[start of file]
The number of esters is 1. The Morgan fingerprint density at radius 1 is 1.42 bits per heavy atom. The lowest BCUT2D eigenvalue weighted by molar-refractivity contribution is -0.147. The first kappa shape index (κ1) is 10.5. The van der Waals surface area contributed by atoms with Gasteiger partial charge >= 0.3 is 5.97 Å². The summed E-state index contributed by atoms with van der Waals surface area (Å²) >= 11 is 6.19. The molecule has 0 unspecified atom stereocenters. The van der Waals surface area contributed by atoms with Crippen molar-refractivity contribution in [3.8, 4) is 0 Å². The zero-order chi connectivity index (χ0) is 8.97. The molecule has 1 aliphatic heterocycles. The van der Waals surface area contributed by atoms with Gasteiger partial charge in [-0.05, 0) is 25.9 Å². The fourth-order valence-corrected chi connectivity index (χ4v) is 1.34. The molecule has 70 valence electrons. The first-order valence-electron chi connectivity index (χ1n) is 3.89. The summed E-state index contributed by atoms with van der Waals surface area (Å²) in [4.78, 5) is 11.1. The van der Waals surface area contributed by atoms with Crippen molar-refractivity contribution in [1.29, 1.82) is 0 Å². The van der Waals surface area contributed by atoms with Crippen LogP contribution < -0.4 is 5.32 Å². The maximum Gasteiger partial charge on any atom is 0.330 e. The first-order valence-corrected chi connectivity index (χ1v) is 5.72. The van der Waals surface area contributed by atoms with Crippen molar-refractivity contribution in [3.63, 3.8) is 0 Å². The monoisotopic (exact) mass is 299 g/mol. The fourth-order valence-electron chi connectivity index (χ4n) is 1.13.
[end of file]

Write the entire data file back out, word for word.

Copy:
The number of esters is 1. The Morgan fingerprint density at radius 1 is 1.42 bits per heavy atom. The lowest BCUT2D eigenvalue weighted by molar-refractivity contribution is -0.147. The first kappa shape index (κ1) is 10.5. The van der Waals surface area contributed by atoms with Gasteiger partial charge >= 0.3 is 5.97 Å². The summed E-state index contributed by atoms with van der Waals surface area (Å²) >= 11 is 6.19. The molecule has 0 unspecified atom stereocenters. The van der Waals surface area contributed by atoms with Crippen molar-refractivity contribution in [3.8, 4) is 0 Å². The zero-order chi connectivity index (χ0) is 8.97. The molecule has 1 aliphatic heterocycles. The van der Waals surface area contributed by atoms with Gasteiger partial charge in [-0.05, 0) is 25.9 Å². The fourth-order valence-corrected chi connectivity index (χ4v) is 1.34. The molecule has 70 valence electrons. The first-order valence-electron chi connectivity index (χ1n) is 3.89. The summed E-state index contributed by atoms with van der Waals surface area (Å²) in [4.78, 5) is 11.1. The van der Waals surface area contributed by atoms with Crippen molar-refractivity contribution in [1.29, 1.82) is 0 Å². The van der Waals surface area contributed by atoms with Crippen LogP contribution < -0.4 is 5.32 Å². The maximum Gasteiger partial charge on any atom is 0.330 e. The first-order valence-corrected chi connectivity index (χ1v) is 5.72. The van der Waals surface area contributed by atoms with Crippen molar-refractivity contribution in [3.63, 3.8) is 0 Å². The monoisotopic (exact) mass is 299 g/mol. The fourth-order valence-electron chi connectivity index (χ4n) is 1.13.